In children who are hypovolemic with signs of more than 5 percent dehydration with mental status changes, the initial fluid resuscitation should be aggressive, using boluses of isotonic fluid. Intravenous access should be initiated quickly while the child is being assessed. In children with normal cardiac and renal function, it is most important to give adequate amounts of fluid. Overhydrating is preferred to underhydrating. Any excess fluid will be eliminated eventually in the urine. If it is difficult to start an intravenous line, fluids can be given orally by a drip method or, if the situation is life-threatening, by an interosseous route until intravenous access is obtained.
The calculation of total fluid needs is based on the deficit, maintenance and ongoing losses. One of several accepted methods for the calculation of fluids is listed in Table 6. After the initial correction of hypovolemia, fluid correction proceeds at a slower pace. Generally, one half of the daily requirement is given over eight hours, with the remainder given over 16 hours. If the child has a hypertonic dehydration, isotonic fluid replacement is continued in order to not correct the hypernatremia too quickly, as that may cause cerebral edema and seizures. The correction of the hypernatraemia should take place slowly over one to two days, depending on its severity. After the deficit is corrected, maintenance fluid may be given as one-half normal saline.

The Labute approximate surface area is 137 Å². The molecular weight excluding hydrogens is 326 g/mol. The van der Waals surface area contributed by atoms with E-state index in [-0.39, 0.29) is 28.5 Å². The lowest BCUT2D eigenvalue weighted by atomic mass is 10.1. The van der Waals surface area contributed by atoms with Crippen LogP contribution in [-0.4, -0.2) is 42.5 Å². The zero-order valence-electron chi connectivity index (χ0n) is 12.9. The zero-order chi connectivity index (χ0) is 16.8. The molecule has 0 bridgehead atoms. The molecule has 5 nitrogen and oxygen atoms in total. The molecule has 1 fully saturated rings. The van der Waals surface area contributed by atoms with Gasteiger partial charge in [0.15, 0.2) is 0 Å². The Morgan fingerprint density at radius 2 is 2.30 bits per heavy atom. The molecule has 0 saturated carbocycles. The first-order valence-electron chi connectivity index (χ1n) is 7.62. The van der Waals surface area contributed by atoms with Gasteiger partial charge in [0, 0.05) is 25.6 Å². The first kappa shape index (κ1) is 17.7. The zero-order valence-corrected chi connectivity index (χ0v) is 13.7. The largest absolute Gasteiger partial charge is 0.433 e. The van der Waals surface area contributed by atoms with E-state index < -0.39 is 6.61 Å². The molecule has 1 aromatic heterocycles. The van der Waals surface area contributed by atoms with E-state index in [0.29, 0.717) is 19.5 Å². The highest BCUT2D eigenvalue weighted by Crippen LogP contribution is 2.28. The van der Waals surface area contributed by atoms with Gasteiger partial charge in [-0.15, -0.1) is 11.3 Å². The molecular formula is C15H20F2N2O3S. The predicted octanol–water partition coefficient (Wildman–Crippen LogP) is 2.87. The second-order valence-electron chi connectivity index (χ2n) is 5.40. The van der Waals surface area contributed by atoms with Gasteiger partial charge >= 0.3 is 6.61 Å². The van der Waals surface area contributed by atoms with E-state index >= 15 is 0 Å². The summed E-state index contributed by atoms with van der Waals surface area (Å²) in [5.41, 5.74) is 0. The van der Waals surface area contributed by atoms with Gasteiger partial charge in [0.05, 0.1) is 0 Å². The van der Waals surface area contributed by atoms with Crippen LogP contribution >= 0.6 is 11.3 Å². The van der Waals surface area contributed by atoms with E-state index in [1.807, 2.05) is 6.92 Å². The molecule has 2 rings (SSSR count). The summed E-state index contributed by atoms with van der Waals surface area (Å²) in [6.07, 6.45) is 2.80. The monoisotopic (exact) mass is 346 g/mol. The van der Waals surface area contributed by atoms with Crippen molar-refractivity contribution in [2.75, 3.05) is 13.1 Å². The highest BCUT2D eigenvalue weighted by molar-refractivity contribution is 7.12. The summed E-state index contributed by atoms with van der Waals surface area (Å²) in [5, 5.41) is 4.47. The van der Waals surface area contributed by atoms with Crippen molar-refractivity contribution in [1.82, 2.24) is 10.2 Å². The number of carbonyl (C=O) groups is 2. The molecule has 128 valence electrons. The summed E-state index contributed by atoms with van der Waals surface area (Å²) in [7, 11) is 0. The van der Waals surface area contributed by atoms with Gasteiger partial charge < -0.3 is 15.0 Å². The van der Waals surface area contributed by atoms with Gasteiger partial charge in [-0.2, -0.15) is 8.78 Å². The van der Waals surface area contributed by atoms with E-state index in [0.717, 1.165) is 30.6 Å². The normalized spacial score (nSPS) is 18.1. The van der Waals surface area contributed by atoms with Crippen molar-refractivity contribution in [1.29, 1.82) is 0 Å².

|1. In hypovolemic children, boluses of isotonic fluid (15 to 30 mL per kg) should be given over 20 minutes.|